But this is not the end of the story: to define a society as capitalist only on the basis of the pressure of world capitalism on it is obviously insufficient. One must make a concrete analysis of the existing internal mechanisms, social relations and market institutions through which this pressure is exercised and capitalist relationships can be analysed. Capitalist exploitation is not the only historical form of exploitation, i.e. of appropriation of the surplus by specific social layers or classes; in a capitalist system appropriation of surplus must take the form of surplus-value, of profit (money must be ‘able’ to make more money through specific relations of production and ownership).
Was this the case in the Soviet Union? If the bureaucracy was already a bourgeoisie, why is it so difficult to establish market rules and a capital market in the ex-Soviet Union? Why is outside pressure from world capitalism (and bourgeois institutions) not sufficient to re-establish the domination of the law of value? For the moment it is still not functioning properly in Russia. 
The explicit programme of the ‘transition to a market economy’ speaks volumes about what prevented capitalist rules from orienting investments in the Soviet Union:
• in the planned sector, money was a (bad and rather passive) instrument which only served as an accounting unit (even if it was called a ‘rouble’, you could not buy anything with it except when it was distributed as wages);
• there were no real factory accounts before the 1980s, because there was no measurement of real ‘costs’; 
• managers (or other private persons) could not buy or sell means of production, raw materials or factories;
• factories could not go bankrupt;
• there was no capital market, no banking system functioning on the basis of private capital and profit;
• workers were broadly ‘socialized’ in huge factories which gave them not only jobs and wages, but all kind of goods and services, flats, childcare, even hospitals, schools and vacation centres. Those social links were (and are still) major obstacles to the mobility of a ‘free’ labour force: they were introduced by managers in order to keep the labour force they needed whatever the cost. Often a whole town if not region was built around those huge combines;
• prices were set according to the social or economic goals of the planning authorities, and did not reflect costs or the pressure of supply and demand;
• there were ‘no real owners’: bureaucrats’ behaviour was consistent with the fact that they were neither collective nor private ‘owners’ of the means of production. They produced at whatever cost in order to maintain their own privileges. Neither were the workers ‘real owners’, with rights of control and decision-making. Irresponsibility was the price paid for this kind of alienation.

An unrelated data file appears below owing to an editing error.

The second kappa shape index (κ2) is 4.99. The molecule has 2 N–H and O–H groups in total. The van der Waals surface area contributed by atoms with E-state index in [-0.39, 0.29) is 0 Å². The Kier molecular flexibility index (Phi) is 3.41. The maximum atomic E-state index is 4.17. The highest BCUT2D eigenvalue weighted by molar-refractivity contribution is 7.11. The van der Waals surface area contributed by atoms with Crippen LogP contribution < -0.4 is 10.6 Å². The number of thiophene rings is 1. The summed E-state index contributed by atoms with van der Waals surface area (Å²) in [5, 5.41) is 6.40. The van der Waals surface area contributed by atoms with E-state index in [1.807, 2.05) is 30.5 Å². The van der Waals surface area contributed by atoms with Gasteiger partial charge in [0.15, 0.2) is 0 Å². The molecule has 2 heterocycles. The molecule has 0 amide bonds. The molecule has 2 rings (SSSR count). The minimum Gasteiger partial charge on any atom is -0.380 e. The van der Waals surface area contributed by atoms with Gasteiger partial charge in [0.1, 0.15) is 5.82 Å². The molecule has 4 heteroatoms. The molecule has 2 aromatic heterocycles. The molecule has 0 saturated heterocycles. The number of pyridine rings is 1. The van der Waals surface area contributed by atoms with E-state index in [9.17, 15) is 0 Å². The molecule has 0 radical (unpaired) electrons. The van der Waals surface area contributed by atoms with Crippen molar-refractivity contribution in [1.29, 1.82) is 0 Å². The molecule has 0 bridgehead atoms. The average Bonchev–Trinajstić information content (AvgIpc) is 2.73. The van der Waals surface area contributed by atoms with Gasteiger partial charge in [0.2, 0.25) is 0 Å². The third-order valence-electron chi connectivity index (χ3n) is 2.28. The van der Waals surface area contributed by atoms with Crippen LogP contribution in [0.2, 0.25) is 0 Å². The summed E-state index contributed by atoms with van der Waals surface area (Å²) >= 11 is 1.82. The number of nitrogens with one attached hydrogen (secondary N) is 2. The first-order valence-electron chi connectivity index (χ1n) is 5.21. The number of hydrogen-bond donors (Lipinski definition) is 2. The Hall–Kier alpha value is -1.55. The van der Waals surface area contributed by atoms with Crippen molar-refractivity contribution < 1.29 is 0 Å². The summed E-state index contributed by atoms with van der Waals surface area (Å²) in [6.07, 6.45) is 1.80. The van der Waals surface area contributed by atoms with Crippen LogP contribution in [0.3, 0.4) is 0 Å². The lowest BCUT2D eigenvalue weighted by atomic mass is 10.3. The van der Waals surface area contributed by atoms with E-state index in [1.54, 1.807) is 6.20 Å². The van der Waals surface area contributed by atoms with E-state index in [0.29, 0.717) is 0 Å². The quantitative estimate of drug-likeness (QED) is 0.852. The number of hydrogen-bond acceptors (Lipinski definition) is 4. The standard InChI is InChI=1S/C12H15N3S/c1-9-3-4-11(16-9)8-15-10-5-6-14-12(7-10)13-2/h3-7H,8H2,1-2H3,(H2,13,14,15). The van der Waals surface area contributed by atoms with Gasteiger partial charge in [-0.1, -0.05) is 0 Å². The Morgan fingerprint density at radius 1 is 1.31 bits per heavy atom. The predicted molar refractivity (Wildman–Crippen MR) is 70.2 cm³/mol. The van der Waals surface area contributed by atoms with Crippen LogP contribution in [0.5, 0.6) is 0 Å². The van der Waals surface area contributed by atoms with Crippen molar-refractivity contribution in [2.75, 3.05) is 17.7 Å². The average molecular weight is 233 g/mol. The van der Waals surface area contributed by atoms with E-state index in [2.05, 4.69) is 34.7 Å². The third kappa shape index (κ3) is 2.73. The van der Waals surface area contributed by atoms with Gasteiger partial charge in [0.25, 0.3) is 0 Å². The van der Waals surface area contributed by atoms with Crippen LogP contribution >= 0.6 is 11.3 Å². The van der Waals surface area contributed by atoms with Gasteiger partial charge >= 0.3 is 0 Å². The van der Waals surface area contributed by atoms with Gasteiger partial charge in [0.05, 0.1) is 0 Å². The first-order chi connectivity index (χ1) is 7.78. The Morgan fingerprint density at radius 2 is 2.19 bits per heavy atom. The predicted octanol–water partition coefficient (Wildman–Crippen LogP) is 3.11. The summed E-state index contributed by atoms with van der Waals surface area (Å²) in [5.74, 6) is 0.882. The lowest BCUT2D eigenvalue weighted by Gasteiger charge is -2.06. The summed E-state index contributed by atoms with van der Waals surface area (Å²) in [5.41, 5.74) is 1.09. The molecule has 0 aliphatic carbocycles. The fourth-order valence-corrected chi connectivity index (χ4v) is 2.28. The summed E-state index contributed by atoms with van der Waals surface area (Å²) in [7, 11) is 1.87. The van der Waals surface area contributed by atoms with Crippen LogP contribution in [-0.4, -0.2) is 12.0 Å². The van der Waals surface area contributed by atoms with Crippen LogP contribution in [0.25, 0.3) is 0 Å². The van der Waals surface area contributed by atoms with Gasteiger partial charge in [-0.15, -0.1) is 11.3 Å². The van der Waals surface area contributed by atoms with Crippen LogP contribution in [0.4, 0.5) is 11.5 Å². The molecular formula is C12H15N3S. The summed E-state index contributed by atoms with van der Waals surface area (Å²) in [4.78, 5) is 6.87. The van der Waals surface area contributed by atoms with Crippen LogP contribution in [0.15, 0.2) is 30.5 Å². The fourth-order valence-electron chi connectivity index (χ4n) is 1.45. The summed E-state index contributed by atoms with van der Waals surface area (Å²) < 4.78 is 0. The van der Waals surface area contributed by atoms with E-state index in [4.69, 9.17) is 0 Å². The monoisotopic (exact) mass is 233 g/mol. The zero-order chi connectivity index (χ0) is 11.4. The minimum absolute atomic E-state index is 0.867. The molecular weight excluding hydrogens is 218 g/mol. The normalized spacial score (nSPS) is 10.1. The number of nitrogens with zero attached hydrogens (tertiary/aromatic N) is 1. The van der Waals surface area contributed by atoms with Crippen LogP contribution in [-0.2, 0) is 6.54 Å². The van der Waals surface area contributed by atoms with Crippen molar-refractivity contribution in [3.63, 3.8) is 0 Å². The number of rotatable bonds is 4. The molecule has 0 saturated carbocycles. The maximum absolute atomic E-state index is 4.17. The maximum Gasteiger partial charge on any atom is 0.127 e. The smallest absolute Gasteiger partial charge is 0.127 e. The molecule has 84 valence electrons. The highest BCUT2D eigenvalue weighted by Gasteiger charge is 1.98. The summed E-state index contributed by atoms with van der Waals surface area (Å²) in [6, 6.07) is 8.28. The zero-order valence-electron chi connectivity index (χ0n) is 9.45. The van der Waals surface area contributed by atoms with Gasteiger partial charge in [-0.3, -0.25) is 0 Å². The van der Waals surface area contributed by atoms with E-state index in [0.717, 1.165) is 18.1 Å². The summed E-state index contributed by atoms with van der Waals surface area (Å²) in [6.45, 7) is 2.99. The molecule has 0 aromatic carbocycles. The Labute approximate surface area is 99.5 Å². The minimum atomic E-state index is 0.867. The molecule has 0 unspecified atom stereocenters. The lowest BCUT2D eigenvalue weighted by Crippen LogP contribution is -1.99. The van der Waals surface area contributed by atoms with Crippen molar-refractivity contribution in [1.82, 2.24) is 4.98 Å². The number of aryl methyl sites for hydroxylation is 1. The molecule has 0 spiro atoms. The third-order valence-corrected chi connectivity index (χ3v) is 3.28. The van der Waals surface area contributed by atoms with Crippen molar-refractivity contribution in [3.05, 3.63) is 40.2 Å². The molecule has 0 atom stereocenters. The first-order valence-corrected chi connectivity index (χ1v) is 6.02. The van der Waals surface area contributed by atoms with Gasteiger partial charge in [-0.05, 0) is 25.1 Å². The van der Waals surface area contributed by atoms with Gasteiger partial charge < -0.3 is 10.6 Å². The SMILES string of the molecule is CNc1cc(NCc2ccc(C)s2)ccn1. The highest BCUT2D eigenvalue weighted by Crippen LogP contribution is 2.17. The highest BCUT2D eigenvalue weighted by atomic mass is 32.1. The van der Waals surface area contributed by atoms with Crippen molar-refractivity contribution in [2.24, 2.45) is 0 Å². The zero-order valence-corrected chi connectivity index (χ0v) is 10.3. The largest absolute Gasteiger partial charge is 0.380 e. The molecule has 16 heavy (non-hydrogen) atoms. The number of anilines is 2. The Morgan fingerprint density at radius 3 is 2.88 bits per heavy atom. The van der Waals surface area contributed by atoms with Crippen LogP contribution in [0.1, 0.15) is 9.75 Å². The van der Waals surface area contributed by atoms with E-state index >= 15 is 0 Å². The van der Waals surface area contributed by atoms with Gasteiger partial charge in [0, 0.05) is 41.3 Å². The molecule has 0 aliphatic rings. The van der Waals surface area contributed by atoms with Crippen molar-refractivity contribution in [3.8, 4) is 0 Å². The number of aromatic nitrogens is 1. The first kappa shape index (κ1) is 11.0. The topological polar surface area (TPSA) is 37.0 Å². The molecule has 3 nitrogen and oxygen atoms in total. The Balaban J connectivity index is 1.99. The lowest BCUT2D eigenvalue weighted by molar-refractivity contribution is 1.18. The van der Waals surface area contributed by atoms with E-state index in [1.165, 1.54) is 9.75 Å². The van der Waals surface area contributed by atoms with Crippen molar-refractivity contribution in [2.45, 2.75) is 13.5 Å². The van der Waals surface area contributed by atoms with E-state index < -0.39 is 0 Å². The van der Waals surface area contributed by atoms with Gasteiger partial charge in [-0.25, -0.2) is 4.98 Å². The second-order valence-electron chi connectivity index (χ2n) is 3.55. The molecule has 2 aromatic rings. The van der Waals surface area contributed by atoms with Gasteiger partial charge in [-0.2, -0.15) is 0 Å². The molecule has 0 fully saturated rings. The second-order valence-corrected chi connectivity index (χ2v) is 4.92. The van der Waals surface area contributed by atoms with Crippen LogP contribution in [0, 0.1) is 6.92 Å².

As the well-known advocate of ‘shock therapy’, Harvard’s Jeffrey Sachs, clearly said, privatization was meant to break a non-capitalist system and impose new social relationships suited to market discipline.
The strongest points of Mandel’s analyses are there: the non-commodity nature of the means of production in the former Soviet Union, the dominant feature of planning as based on use-values, the ‘passive role of money’ in the planned sector. This is all still visible in the very limited restructuring produced by changes in prices. Barter relationships between big factories, huge inter-factory debts, limited unemployment in a context of a dramatic decline of production: these are all significant ways to escape from the pressure of the credit system-and from the social relationships associated with the law on value. The main difficulty in the privatization process is the lack of capital-which also means the lack of a ‘real bourgeoisie’ bringing in capital. That is the main reason why privatizations are often juridical (in Russia the most common tactic has been to transfer ownership to factory ‘collectives’, including managers), without restructuring and without real changes in behaviour and relationships between managers and workers.
This is confirmed by the concrete analysis given by people like Jacques Sapir (a former supporter of Bettelheim’s positions) of the still predominantly ‘non-market’ reality of Russian society (in 1995): ‘In Russia, the lack of economic flexibility includes the labour force, because the firms are sites of social integration. The wage-earners’ social gains must be financed by the firms and constitute a total fixed capital.... From 1988 on, the disintegration of central control over the wages fund fostered the assertion of wage-earners’ power within the firms. By the end of 1991 the real average wage had doubled relative to its 1987 level.’ Later he adds: ‘The underdevelopment of market infrastructures, whether material or institutional, stops the mechanisms of mediation from functioning, or saddles them with counterproductive dynamics... The emergence of a payments crisis reflects the existence of major technical and institutional rigidities: the productive system cannot adapt to the instantaneous transformation of the rules of the game.’ Finally under the heading ‘absence of any element of market discipline’, Sapir comments: